Schools Deep-Pocketed Partners

This utterly fascinating article from the NY Times covers many issues in private giving. I almost don't know where to start.

I'll just say that I always wished the Alliance for Education had turned out differently. I thought it was either going to be a fundraising arm for the district or something like what is described in this article, a foundation to oversee giving. I'm not sure I fully understand (despite having read the Alliance's website) how they pick their focus and much the district is involved. Maybe I can get an interview with their new leader (I'm not a journalist, of course, but as an involved parent and blogger maybe he might want to spread the word of what the Alliance's focus and goals are).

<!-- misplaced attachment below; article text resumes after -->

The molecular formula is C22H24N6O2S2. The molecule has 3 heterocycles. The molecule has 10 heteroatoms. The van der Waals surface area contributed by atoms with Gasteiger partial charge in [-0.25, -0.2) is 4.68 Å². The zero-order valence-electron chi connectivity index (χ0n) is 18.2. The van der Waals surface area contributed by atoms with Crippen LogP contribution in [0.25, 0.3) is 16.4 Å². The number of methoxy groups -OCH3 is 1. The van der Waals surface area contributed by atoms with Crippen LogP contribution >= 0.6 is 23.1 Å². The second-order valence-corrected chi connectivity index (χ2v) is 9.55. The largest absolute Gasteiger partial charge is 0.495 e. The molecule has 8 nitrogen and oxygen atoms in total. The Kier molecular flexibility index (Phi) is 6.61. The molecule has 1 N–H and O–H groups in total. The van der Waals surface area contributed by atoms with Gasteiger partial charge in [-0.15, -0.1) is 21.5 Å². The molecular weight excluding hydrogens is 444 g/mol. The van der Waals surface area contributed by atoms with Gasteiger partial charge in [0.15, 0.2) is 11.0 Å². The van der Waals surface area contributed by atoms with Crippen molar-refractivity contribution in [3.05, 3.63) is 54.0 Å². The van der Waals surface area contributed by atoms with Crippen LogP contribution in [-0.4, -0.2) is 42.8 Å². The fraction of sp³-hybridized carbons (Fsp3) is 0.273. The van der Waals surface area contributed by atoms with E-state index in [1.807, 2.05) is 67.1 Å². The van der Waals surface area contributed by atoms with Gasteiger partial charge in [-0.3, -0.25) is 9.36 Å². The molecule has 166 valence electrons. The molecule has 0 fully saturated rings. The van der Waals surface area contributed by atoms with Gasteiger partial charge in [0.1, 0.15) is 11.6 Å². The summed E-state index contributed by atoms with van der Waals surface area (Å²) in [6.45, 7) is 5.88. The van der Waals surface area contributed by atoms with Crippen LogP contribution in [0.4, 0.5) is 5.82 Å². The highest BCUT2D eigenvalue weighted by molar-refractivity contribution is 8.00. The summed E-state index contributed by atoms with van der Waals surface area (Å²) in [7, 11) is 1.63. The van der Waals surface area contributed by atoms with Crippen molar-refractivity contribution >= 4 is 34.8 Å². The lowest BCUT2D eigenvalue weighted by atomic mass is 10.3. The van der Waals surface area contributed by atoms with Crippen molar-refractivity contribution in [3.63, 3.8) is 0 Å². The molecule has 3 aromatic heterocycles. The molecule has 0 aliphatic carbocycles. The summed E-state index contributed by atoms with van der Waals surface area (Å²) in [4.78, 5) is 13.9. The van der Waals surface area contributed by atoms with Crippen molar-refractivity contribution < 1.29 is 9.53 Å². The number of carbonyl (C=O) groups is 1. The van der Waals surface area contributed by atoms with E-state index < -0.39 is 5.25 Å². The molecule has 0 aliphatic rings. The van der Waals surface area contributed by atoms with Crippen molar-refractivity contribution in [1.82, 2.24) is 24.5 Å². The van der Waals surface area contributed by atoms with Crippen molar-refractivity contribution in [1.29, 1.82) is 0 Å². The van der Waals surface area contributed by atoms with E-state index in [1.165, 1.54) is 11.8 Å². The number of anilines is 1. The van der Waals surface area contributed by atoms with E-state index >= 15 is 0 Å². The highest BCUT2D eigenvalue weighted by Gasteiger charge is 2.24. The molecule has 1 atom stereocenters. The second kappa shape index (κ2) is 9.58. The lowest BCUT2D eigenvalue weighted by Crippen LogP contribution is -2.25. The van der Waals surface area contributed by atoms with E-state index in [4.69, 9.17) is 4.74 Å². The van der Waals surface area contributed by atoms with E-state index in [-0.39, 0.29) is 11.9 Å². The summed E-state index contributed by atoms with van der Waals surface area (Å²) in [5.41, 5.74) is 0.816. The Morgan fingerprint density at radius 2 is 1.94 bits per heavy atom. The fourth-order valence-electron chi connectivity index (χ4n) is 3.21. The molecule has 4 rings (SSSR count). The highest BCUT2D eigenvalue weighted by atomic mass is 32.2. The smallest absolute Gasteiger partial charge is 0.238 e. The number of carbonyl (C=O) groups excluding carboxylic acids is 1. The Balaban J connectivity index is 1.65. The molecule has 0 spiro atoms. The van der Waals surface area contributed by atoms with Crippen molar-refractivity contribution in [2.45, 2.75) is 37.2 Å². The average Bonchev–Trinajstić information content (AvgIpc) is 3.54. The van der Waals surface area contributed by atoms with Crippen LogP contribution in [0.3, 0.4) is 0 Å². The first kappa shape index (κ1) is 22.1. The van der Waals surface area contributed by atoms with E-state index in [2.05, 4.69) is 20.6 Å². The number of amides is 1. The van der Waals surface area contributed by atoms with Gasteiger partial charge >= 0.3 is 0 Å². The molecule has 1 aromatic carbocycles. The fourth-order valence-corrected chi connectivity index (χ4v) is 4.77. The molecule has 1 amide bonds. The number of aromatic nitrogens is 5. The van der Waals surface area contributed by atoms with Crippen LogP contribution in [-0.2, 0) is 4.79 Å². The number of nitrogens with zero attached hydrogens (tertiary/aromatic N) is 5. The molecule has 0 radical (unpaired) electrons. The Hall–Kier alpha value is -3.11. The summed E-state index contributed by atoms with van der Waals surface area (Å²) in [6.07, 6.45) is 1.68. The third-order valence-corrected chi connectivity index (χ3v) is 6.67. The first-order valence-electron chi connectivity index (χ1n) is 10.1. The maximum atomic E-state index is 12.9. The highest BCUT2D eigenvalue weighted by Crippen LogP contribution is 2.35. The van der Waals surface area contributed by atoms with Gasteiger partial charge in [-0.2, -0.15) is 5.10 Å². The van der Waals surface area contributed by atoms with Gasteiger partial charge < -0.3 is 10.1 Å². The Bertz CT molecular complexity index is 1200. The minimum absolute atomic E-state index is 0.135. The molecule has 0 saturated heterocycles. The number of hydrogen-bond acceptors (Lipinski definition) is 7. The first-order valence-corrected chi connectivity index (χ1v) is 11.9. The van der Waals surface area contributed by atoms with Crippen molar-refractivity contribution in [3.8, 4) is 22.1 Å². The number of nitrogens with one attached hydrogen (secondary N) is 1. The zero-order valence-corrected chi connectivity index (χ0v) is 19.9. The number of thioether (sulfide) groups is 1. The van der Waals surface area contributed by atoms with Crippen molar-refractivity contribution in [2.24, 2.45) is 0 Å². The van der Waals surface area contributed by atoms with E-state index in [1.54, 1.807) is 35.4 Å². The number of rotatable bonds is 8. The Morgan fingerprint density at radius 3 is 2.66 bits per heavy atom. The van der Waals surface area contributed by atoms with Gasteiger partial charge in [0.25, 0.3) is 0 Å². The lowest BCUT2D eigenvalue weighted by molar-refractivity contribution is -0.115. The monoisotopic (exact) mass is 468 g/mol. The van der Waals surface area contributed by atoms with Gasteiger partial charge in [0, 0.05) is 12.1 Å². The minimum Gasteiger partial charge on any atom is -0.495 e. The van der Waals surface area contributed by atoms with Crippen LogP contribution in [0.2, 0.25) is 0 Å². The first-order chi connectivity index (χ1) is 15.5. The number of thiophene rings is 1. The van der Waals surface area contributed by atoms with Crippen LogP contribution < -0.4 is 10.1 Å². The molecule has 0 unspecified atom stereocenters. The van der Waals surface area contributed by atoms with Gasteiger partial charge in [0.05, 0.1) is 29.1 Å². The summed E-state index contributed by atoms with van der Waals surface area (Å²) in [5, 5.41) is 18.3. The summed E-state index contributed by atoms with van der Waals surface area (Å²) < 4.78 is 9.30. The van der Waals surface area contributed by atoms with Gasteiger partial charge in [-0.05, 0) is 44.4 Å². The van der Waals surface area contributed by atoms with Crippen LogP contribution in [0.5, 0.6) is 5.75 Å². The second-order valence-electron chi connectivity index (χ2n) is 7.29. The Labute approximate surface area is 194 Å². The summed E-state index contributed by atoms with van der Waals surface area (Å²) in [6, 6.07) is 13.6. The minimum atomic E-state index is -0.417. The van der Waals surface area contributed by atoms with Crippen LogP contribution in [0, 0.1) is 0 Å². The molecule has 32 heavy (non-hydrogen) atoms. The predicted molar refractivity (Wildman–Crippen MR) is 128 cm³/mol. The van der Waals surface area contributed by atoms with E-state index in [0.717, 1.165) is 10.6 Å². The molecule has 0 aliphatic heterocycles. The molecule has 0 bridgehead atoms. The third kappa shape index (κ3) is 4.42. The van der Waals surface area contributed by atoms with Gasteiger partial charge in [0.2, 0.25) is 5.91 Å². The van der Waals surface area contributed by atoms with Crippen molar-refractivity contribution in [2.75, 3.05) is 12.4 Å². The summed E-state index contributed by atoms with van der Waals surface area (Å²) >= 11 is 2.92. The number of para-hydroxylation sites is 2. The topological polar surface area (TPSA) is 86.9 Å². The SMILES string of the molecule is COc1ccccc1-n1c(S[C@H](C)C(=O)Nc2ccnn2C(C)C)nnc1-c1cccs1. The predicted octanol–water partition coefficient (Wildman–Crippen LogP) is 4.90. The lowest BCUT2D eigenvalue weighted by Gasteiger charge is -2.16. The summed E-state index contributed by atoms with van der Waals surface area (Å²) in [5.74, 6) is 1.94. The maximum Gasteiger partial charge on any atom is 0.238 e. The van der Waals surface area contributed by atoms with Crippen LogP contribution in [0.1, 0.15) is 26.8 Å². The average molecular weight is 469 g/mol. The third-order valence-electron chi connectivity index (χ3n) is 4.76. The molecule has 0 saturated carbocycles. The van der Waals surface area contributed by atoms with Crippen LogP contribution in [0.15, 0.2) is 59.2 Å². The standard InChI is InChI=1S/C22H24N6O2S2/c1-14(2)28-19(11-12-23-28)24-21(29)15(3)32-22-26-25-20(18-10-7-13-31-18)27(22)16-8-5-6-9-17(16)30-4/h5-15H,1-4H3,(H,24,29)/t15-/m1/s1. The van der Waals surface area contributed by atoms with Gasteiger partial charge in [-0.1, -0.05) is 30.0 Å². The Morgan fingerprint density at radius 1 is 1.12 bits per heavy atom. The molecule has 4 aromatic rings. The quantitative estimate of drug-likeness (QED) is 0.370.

Comments

Anonymous said…
Alliance laid off 4 staff members last week, at least 2 fairly senior. Not for cause, as far as I know - I've heard it's to kickstart a leaner organization with some changes in course and/or philosophy.

I went to the fundraising breakfast last month and it was pretty inspiring. Both new director Patrick D'Amelio and keynote speaker Mark Emmert had a more populist message than I would have expected from the Alliance - and Mark Emmert in particular exhorted folks to "opt in" to Seattle Schools beyond just as a philanthropy.

New Alliance, new sup't, new faces on the board, a new focus on public education in Olympia...we could be on the threshold of a great era in Seattle schools. Hope springs eternal!
Anonymous said…
PS - I would love to see an interview of Patrick D'Amelio on this blog - or even a post if he were so inclined. It would be great to hear where the Alliance is headed and how parents and communties can support the effort.

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